A prewar Lexington Avenue townhouse, whose ground floor Andy Warhol used as a studio between 1959 and 1974 while he lived upstairs, is on the market. The narrow, five-story 4BR/4.5BA is asking $5.795 million, a pretty tidy increase from its 2011 sale value of $3.55 million (though it's undergone a "designer renovation" since then). The ask is a whole ton of a lot more than the price Warhol got: $60,000.
Times sure have changed for 1342 Lex. Back when Warhol resided there, he apparently shared it with his mother, 25 cats named Sam, and a host of objects he used for his paintings, like Campbell's Soup cans and Brillo packages. (These memories were recorded by Warhol's nephew in a children's book he penned called Uncle Andy's: A faabbbulous visit with Andy Warhol.) Now it's got modern-day niceties like dual Sub-Zero fridges and a matching wine cooler. The brokerbabble does expect the buyer to be an culture vulture, however, noting that the entrance gallery is perfect for "perfect for displaying your art treasures."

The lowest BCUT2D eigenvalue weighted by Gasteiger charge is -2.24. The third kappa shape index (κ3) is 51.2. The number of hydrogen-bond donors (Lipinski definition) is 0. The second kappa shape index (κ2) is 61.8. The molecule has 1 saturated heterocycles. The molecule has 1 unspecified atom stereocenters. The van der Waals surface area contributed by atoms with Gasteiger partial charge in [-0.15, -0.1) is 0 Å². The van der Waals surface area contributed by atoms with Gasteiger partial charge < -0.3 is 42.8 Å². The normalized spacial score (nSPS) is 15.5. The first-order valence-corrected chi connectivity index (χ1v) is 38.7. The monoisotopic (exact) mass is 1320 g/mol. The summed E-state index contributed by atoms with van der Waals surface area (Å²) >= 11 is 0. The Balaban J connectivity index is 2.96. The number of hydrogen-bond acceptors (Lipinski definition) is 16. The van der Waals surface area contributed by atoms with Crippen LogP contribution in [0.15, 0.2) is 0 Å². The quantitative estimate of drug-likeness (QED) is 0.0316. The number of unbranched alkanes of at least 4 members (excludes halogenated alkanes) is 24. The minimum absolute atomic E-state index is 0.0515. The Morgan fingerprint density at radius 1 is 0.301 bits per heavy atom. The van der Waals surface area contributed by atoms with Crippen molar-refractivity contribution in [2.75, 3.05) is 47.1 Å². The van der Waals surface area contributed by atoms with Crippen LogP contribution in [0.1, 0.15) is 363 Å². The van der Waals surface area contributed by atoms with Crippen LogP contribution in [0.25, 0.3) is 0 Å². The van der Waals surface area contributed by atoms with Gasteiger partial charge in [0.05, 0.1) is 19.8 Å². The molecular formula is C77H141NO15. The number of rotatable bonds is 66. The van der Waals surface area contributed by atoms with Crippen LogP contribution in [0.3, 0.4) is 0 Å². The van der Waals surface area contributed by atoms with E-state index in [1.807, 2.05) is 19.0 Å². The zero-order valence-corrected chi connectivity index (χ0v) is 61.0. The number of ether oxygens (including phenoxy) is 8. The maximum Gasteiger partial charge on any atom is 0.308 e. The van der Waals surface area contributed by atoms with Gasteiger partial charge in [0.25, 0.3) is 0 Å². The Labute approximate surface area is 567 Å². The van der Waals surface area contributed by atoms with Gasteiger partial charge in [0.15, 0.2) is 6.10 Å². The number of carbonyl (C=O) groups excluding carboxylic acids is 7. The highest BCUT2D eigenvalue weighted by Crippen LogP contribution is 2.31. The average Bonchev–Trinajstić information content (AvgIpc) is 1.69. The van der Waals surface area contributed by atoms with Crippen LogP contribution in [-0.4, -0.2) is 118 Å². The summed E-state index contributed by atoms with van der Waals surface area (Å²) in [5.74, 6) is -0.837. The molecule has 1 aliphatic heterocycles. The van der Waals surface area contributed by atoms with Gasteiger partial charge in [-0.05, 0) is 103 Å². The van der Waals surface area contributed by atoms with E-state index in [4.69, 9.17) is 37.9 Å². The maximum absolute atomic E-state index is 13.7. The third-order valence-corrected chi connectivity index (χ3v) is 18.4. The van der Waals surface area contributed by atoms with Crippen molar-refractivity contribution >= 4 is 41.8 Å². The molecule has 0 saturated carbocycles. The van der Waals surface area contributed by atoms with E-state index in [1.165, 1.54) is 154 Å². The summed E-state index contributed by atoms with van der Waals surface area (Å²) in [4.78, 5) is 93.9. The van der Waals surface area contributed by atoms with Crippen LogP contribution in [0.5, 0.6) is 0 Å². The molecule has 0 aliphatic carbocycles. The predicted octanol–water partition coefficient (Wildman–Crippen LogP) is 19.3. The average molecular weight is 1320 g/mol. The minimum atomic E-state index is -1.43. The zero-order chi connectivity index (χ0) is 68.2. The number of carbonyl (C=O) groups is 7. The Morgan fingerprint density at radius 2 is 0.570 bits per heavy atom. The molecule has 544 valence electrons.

Warhol gallivanted across the city with his real estate dealings, spending time in a decidedly grander 12-room townhouse at 57 East 66th Street as well as an East Village home he owned in the 60s at 321 East 6th Street. Apparently, the artist had a thing for townhouses.
· Official listing: 1342 Lexington Avenue [BHS via Streeteasy]
· Townhouse Where Warhol Once Painted Soup Tries For Flip [Curbed National]
· A Shrine to 15-Minute Fame [NYT]
· Warhol's History in Real Estate [Curbed]
· More Andy Warhol coverage [Curbed]